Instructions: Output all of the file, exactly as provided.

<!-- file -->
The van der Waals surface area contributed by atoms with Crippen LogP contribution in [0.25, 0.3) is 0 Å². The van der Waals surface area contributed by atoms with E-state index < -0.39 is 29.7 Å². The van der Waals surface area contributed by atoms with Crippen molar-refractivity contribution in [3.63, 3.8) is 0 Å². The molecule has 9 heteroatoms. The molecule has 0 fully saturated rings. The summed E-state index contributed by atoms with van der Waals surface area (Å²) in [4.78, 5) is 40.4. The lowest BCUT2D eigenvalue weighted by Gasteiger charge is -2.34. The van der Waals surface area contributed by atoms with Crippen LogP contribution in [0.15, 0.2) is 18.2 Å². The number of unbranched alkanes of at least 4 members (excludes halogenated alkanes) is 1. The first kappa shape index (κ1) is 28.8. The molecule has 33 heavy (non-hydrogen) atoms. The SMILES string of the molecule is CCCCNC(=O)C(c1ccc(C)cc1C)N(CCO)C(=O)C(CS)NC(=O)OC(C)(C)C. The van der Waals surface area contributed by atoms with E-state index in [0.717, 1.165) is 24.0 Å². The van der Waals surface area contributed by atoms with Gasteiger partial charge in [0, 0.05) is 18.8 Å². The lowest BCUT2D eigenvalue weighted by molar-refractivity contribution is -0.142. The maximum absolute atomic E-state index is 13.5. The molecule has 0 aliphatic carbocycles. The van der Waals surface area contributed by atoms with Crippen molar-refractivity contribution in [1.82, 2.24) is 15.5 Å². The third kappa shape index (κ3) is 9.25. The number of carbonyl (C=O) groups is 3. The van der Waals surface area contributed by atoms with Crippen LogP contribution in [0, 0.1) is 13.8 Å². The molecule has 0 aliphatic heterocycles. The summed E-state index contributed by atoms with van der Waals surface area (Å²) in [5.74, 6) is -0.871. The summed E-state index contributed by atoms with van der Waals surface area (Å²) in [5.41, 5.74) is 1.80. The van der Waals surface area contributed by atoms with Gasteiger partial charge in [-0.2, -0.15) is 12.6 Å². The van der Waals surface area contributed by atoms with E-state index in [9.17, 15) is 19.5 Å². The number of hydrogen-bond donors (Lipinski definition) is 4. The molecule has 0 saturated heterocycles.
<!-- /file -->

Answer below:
The van der Waals surface area contributed by atoms with Crippen LogP contribution in [0.25, 0.3) is 0 Å². The van der Waals surface area contributed by atoms with E-state index < -0.39 is 29.7 Å². The van der Waals surface area contributed by atoms with Crippen molar-refractivity contribution in [3.63, 3.8) is 0 Å². The molecule has 9 heteroatoms. The molecule has 0 fully saturated rings. The summed E-state index contributed by atoms with van der Waals surface area (Å²) in [4.78, 5) is 40.4. The lowest BCUT2D eigenvalue weighted by Gasteiger charge is -2.34. The van der Waals surface area contributed by atoms with Crippen LogP contribution in [0.15, 0.2) is 18.2 Å². The number of unbranched alkanes of at least 4 members (excludes halogenated alkanes) is 1. The first kappa shape index (κ1) is 28.8. The molecule has 33 heavy (non-hydrogen) atoms. The SMILES string of the molecule is CCCCNC(=O)C(c1ccc(C)cc1C)N(CCO)C(=O)C(CS)NC(=O)OC(C)(C)C. The van der Waals surface area contributed by atoms with E-state index in [0.717, 1.165) is 24.0 Å². The van der Waals surface area contributed by atoms with Gasteiger partial charge in [0, 0.05) is 18.8 Å². The lowest BCUT2D eigenvalue weighted by molar-refractivity contribution is -0.142. The maximum absolute atomic E-state index is 13.5. The molecule has 0 aliphatic carbocycles. The van der Waals surface area contributed by atoms with Crippen molar-refractivity contribution in [1.82, 2.24) is 15.5 Å². The third kappa shape index (κ3) is 9.25. The number of carbonyl (C=O) groups is 3. The van der Waals surface area contributed by atoms with Crippen LogP contribution in [0, 0.1) is 13.8 Å². The molecule has 0 aliphatic heterocycles. The summed E-state index contributed by atoms with van der Waals surface area (Å²) in [5.74, 6) is -0.871. The summed E-state index contributed by atoms with van der Waals surface area (Å²) in [5.41, 5.74) is 1.80. The van der Waals surface area contributed by atoms with Gasteiger partial charge in [-0.2, -0.15) is 12.6 Å². The van der Waals surface area contributed by atoms with E-state index in [9.17, 15) is 19.5 Å². The number of hydrogen-bond donors (Lipinski definition) is 4. The molecule has 0 saturated heterocycles.